Miško answers student questions about the concept of computer RAM being similar to a massive array, how different registers within a CPU play specialized roles in performing operations, and how hardware architecture varies between CPU types. JavaScript engines, bridging the gap between high-level programming languages and low-level hardware operations is also covered in this segment.
  • Fibonacci
    Miško discusses the transition from low-level machine language to assembly language in computer programming, how assembly language provides a more human-readable and manageable way to work with machine-level instructions. The concept of subroutine calls and recursion using an example of implementing the Fibonacci sequence in assembly language is also covered in this segment.

Virtual Machine Inlining & Deopt

Section Duration: 43 minutes
  • Optimizing Code
    Miško discusses the trade-off between speed and memory in programming, how modern virtual machines analyze code for constants, inline functions for optimization, and deopt. A student's question regarding the performance of function declaration compared to function expression is also covered in this segment.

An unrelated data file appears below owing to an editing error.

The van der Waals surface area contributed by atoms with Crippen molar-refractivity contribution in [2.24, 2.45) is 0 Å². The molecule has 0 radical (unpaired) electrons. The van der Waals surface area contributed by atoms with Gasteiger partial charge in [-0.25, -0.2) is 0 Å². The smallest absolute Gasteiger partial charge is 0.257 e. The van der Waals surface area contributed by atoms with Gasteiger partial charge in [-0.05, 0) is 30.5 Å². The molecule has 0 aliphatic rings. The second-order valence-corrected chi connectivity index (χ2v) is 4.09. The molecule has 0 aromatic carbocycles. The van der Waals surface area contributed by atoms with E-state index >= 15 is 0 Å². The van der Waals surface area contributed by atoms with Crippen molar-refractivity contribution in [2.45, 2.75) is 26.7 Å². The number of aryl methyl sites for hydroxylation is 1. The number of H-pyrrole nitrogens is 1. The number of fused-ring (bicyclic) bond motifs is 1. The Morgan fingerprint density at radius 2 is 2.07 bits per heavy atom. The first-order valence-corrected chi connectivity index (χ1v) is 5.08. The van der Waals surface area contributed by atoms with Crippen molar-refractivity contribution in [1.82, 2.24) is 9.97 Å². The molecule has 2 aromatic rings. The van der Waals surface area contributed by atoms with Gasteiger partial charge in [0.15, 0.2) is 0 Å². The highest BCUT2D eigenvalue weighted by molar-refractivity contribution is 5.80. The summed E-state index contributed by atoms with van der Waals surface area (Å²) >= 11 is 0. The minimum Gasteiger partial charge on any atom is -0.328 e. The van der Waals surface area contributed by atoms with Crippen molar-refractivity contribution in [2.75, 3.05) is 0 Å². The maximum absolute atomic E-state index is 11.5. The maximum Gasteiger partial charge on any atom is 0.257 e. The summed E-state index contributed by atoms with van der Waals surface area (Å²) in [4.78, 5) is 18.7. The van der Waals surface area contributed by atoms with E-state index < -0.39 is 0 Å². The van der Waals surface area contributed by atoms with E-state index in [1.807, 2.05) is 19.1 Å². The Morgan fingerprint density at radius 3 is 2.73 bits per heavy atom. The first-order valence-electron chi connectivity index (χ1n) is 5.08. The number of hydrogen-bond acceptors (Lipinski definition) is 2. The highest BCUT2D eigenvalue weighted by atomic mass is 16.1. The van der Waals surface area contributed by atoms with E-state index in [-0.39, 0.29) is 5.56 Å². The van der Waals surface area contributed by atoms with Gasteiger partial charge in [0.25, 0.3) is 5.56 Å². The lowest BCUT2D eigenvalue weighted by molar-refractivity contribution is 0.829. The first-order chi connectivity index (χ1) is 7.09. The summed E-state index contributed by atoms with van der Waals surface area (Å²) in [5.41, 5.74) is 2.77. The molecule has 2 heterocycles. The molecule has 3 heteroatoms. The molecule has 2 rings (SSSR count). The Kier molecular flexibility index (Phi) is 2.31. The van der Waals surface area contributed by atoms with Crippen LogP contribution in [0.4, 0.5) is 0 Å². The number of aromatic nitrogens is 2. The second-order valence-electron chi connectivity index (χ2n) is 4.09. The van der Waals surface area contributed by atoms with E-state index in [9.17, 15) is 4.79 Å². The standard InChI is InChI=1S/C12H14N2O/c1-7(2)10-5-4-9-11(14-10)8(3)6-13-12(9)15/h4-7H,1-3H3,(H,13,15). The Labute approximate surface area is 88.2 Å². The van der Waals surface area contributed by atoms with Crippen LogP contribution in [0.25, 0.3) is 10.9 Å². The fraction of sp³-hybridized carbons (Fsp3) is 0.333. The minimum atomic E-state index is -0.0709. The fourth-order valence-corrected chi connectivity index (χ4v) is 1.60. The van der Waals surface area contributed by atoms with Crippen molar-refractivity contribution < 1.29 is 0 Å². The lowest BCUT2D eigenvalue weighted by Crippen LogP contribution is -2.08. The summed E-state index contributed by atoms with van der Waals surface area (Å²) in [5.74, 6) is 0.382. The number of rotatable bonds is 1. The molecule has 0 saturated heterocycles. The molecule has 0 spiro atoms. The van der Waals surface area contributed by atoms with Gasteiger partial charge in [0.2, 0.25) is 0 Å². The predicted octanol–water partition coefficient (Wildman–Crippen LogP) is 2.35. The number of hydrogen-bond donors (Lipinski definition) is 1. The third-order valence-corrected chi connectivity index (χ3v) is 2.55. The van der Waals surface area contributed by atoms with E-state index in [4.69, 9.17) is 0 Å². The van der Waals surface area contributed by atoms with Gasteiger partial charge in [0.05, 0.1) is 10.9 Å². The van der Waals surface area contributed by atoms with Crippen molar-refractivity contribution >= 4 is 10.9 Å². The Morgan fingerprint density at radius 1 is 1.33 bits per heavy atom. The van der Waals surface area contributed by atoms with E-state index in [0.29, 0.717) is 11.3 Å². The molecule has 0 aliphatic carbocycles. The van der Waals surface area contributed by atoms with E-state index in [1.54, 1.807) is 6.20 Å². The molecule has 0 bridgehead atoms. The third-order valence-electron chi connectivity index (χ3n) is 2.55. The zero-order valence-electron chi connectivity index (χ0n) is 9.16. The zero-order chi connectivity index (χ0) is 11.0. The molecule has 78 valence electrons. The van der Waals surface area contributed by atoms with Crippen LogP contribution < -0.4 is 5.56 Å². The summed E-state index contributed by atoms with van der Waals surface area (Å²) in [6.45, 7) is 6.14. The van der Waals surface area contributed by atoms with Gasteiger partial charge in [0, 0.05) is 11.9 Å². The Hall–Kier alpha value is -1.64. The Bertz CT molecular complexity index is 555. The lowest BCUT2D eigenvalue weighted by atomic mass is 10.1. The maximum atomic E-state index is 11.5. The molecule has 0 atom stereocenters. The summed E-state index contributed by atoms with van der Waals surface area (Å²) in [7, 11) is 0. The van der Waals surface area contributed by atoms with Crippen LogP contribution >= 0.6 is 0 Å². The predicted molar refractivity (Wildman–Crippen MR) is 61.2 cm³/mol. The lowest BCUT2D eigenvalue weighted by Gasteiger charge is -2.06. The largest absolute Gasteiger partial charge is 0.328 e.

• Deopt Explorer & Fixing a Deopt
    Miško introduces a tool called deopt explorer, which provides insights into the performance of JavaScript code running in V8, the JavaScript engine used in Node.js. How to generate a log of V8's compilation and optimization events and how to analyze this log using deopt explorer is also covered in this segment.
  • Object Shapes & Hidden Classes
    Miško discusses the performance implications of property reads in JavaScript objects and the impact of polymorphic behavior and inline caching. How JavaScript objects are represented internally in V8 and how hidden classes are used to optimize property access are also discussed in this segment.

Micro Benchmarking

Section Duration: 1 hour, 19 minutes
  • Object Shapes & Inline Caching
    Miško demonstrates the performance implications of using inline caching, discusses how inline caches work, and how they can optimize property access. Consider the shape of objects in your code and how inline caches can impact real-world performance, especially in complex frameworks and applications.
  • Inspecting Inline Caches with Deopt Explorer
    Miško demonstrates using deopt explorer to analyze JavaScript code, highlighting various aspects such as inline caches, deoptimizations, and object shapes The significance of monomorphic and polymorphic reads in optimizing code execution is also discussed in this segment.